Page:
Texas Tribal Gaming Makes Headway In D.C. 

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Two Texas tribes could be offering limited e-gaming  — without going to the State of Texas for approval — under legislation that has advanced to the U.S. Senate after passing the House on Wednesday.

The 19-word bill sponsored by Congresswoman Veronica Escobar of El Paso would allow the Ysleta del Sur Pueblo and Alabama-Coushatta tribes to offer e-bingo by including them in the IGRA (federal Indian Gaming Regulatory Act). 

That 1988 federal law allows Class II gaming, such as e-bingo, if the state where a federally recognized tribe is located allows bingo. Texas has allowed the playing of bingo under its constitution since 1980. 

Texas sports betting and Vegas-style casino games, all classified as Class III gaming, would not be allowed under the proposal. Class III gaming must be agreed to by the state through a tribal-state gaming compact, something that the short House bill does not address. 

State proposals to put legalization of sports betting and expanded casinos before Texas voters this fall have faced opposition from key Texas state lawmakers and Lt. Gov. Dan Patrick this spring. The legislation has since stalled, making it unlikely that it will pass before the current legislative session ends on May 31. 

A Brief History Of Texas Gambling

Legal gambling under Texas law includes betting on horse and greyhound races, plus limited social gambling including bingo. That has allowed the state’s only other federally recognized tribe, the Kickapoo Traditional Tribe, to operate e-bingo at its Eagle Pass casino under the IGRA since 1996.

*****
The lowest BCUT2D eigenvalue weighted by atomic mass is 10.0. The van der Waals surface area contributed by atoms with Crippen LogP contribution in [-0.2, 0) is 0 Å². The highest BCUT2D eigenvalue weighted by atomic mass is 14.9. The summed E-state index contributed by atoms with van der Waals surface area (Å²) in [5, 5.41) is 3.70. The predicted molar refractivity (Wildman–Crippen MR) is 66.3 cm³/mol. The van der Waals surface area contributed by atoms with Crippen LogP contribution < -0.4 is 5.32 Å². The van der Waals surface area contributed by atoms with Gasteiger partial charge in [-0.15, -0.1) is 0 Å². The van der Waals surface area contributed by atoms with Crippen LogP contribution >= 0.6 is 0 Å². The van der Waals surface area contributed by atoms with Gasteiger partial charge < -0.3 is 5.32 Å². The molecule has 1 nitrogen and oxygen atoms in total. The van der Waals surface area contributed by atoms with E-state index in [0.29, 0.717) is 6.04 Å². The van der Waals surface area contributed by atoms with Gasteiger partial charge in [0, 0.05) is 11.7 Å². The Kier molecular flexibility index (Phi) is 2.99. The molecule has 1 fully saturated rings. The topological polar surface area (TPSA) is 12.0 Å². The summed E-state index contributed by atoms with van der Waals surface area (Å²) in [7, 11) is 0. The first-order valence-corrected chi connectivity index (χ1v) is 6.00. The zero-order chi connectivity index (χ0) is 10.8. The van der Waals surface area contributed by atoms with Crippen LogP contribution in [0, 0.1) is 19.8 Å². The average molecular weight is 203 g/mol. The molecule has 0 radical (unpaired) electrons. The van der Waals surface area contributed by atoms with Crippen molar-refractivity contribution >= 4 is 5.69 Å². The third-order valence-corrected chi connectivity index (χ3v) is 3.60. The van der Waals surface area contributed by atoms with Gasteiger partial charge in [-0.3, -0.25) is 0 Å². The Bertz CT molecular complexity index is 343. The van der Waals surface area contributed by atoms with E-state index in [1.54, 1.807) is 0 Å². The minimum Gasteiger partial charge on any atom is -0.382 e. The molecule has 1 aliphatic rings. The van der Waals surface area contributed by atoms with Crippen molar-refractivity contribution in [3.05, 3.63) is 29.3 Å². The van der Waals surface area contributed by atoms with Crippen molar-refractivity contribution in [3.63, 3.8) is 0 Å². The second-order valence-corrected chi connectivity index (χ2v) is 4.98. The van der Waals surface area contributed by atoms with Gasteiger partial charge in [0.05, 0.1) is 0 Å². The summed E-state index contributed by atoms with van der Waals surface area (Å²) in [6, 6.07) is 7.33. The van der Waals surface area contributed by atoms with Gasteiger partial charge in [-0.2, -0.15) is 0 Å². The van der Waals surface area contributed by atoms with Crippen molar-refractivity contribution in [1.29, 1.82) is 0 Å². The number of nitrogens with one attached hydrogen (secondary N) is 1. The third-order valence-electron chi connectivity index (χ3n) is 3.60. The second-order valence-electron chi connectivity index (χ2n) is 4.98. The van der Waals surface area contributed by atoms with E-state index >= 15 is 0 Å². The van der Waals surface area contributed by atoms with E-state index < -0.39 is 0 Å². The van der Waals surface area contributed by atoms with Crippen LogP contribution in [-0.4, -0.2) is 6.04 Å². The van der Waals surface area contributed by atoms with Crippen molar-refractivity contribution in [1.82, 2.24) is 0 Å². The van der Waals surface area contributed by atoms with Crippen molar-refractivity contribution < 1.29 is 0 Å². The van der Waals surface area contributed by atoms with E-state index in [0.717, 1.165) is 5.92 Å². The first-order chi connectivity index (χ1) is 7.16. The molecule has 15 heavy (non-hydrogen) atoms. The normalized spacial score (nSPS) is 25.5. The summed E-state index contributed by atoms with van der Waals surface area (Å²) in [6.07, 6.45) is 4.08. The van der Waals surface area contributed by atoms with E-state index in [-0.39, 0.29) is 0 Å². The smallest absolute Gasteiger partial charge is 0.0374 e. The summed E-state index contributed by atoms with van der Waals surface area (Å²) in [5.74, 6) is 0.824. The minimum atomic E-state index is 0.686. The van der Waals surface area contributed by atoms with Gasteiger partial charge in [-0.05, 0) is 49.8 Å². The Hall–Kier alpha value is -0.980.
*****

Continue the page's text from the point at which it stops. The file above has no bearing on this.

The Ysleta del Sur Pueblo tribe and Alabama-Coushatta tribe  — both of which agreed to gambling prohibitions under federal law that legally recognized them in 1987 — were not grandfathered in by the IGRA when it passed in 1988.

Escobar says the purpose of her bill is to fix that issue by creating “parity with the only other federally recognized tribe in Texas, the Kickapoo Traditional Tribe of Texas.” 

The Ysleta del Sur Pueblo Tribe operates the Speaking Rock Entertainment Center in El Paso, while the Alabama-Coushatta Tribe operates Naskila Gaming in Livingston. Both tribes have historically been involved in litigation with the state over their gaming operations. 

What’s Next

Escobar has repeatedly emphasized that her proposal — supported largely by East Texas Republicans — would not expand gaming in Texas. Its only purpose is to recognize the two tribes under the IGRA and allow the tribes to offer e-bingo on their reservations, she says.

That’s “something the only other federally recognized tribe in Texas has been doing since 1996 without interference from Texas,” says Escobar.

The Escobar bill faces a battle in the U.S. Senate, where Sen. John Cornyn of Texas has made it clear that he will fight the legislation. Cornyn has joined with Texas Gov. Greg Abbott, Lt. Gov. Patrick, and a few other Texas officials in speaking against the bill which they claim would bypass state oversight. 

About the Author
Rebecca Hanchett

Rebecca Hanchett

Writer and Contributor
Rebecca Hanchett is a political writer based in Kentucky's Bluegrass region who covers legislative developments at Gaming Today. She worked as a public affairs specialist for 23 years at the Kentucky State Capitol. A University of Kentucky grad, she has been known to watch UK basketball from time to time.

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